Several top universities, including Cornell, the Massachusetts Institute of Technology and Georgetown, have not reported billions of foreign funds to US authorities, the Department of Education found.
In a 34-page report released Tuesday by the department, the names of universities such as Texas A&M, Rutgers, and the University of Maryland were edited, but other details in the report made them largely identifiable.
While it is not illegal for schools to accept funds from international sources, the report was commissioned to see if universities were adequately reporting funding to the US government.
In Cornell’s case, it was revealed that the Ithaca-based school had not disclosed $ 1.2 billion over a period of years. Over $ 750 million of that capital went to the Qatar campus, while another $ 1 million went to contracts with Huawei Technologies Co., the Chinese smartphone giant.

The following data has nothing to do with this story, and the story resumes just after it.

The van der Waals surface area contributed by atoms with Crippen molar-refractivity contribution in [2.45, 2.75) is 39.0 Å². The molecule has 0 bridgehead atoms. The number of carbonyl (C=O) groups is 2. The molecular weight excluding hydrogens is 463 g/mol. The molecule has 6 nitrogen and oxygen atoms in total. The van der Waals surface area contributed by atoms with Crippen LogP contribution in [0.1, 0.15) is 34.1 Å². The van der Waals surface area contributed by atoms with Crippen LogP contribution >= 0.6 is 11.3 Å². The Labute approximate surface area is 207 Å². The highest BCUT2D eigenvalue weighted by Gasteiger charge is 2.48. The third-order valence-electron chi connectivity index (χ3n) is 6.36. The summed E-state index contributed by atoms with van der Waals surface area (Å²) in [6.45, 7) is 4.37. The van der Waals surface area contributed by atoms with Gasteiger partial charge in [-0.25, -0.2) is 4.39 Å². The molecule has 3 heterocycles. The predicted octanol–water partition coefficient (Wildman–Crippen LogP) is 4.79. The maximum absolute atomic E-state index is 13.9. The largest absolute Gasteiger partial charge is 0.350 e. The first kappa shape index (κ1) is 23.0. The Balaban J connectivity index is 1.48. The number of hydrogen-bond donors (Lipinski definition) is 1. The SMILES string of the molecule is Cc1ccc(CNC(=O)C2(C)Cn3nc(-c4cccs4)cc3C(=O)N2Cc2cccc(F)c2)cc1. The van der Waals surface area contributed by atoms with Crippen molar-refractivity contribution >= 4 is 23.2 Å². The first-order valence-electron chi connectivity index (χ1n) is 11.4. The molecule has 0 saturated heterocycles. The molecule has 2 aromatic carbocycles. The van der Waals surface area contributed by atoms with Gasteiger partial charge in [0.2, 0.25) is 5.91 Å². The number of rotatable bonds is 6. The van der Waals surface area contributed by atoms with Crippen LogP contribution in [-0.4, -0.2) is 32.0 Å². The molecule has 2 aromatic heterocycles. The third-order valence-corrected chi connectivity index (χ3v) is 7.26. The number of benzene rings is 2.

Huawei has a rocky relationship with the Trump administration, which has placed restrictions on the telecommunications company on national security concerns due to the declining US relationship with China, where the company is based.
The espionage concerns about Huawei and the Chinese Communist Party were raised by US security and intelligence officials in 2018. When the US started sounding the alarm for the company, many US companies shut down with it.
In the report, the department stated that Cornell admitted not documenting the funding in Qatar but didn’t know why it was left out.
An MIT spokesperson, solicited by the Wall Street Journal for comment, said the school had updated its approach to how foreign gifts and contracts are reported and had been using that approach since January 2019.
The Trump administration has cracked down on higher education in the face of Chinese influence in recent months.
In August, the State Department announced that the Confucius Institutes supported by the Chinese government would have to register their US headquarters as an overseas mission.
The Confucius Institute runs 550 Chinese culture and language programs at colleges and universities, 75 of them in the United States. Last year, a Senate Intelligence Subcommittee condemned the institutes on the grounds that its funding “comes with conditions that may jeopardize academic freedom.”
In a statement made at the time, Secretary of State Mike Pompeo said the goal was “to ensure that American educators and school administrators can make informed decisions about whether these CCP-supported programs can continue.”